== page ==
In the early 1990s, former Boston-area schoolmates Ben Affleck and Matt Damon were earning their livings as young character actors in small roles in movies and television. Damon had written a short story about a young janitor with a genius for mathematics as a student at Harvard, so the duo decided to turn that idea into an original screenplay. They were thinking it might be the only way for them to boost their careers and shine among so many young Hollywood actors. At the very least, if the film got produced, they would have another project on their acting resumes.
The result turned out to be Oscar-winning screenplay for 1997’s “Good Will Hunting,” which opened in theaters 20 years ago this month. Watch their exuberant acceptance speech on the video above.
It was a struggle for Damon and Affleck to sell their script. Rob Reiner and his Castle Rock production company were the first to express interest before Miramax took over the project with Mel Gibson as the initial director. When Gibson declined, the film was brought to indie director Gus Van Sant, who already had success with the films “Drugstore Cowboy,” “My Own Private Idaho,” and “To Die For.”
But the movie still did not have a firm commitment. It was only after Robin Williams agreed to take the role of Will’s psychiatrist, Sean Maguire, that the project received full support from Miramax. The result was a critical and commercial success which made instant stars of Damon and Affleck and earned Williams his first Academy Award on his fourth try after losses for “Good Morning, Vietnam,” “Dead Poets Society,” and “The Fisher King.”
The film received a total of nine Oscar nominations for the 1998 ceremony (tied with “L.A. Confidential” for second place behind “Titanic” with 14):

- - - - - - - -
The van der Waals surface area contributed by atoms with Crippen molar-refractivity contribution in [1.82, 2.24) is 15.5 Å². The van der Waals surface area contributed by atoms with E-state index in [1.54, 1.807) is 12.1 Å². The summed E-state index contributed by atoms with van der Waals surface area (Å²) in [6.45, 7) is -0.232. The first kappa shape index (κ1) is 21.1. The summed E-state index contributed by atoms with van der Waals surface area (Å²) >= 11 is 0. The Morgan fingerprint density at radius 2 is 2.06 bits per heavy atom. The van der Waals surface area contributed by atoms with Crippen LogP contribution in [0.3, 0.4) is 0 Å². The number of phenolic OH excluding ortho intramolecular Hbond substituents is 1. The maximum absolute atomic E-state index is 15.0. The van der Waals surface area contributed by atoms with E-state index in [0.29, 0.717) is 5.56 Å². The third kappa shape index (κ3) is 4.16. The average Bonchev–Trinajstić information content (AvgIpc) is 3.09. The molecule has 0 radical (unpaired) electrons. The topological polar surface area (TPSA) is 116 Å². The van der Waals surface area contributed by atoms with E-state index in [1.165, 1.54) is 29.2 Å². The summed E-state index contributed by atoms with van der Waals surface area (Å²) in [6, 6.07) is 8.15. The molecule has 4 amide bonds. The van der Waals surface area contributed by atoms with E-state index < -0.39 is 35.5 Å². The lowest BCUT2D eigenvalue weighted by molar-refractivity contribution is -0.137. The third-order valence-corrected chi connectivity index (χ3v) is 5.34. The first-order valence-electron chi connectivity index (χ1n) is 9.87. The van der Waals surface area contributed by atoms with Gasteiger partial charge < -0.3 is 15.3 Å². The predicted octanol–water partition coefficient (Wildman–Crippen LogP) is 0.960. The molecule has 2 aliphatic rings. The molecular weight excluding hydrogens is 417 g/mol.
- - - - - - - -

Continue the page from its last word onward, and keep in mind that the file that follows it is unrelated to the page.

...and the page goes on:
Best Picture – Lawrence Bender (lost to “Titanic”)
Best Director – Gus Van Sant (lost to James Cameron, “Titanic”)
Best Actor – Matt Damon (lost to Jack Nicholson, “As Good As It Gets”)
Best Supporting Actor – Robin Williams (winner)
Best Supporting Actress – Minnie Driver (lost to Kim Basinger, “L.A. Confidential”)
Bes Original Screenplay – Ben Affleck and Matt Damon (winner)
Best Editing – Pietro Scalia (lost to “Titanic”)
Best Original Song – “Miss Misery” by Elliott Smith (lost to “Titanic”)
Best Original Score – Danny Elfman (lost to “Titanic”)
Though Damon lost Best Actor to Nicholson, he joined such stars as Woody Allen (“Annie Hall”), Warren Beatty (“Heaven Can Wait,” “Reds”), Roberto Benigni (“Life Is Beautiful”), Kenneth Branagh (“Henry V”), Laurence Olivier (“Henry V”), Sylvester Stallone (“Rocky”), Emma Thompson (“Sense and Sensibility”), and Billy Bob Thornton (“Sling Blade”) in a select group of actors who have written themselves to Oscar-nominated performances.
Since that triumphant night in 1998, Damon has since received acting nominations for Best Supporting Actor (“Invictus”) and for Best Actor (“The Martian”). Just last year he was nominated as a producer for Best Picture nominee “Manchester by the Sea.” Affleck received his second Academy Award victory as a producer for 2012 Best Picture winner “Argo,” the only other Oscar nomination so far in his career.
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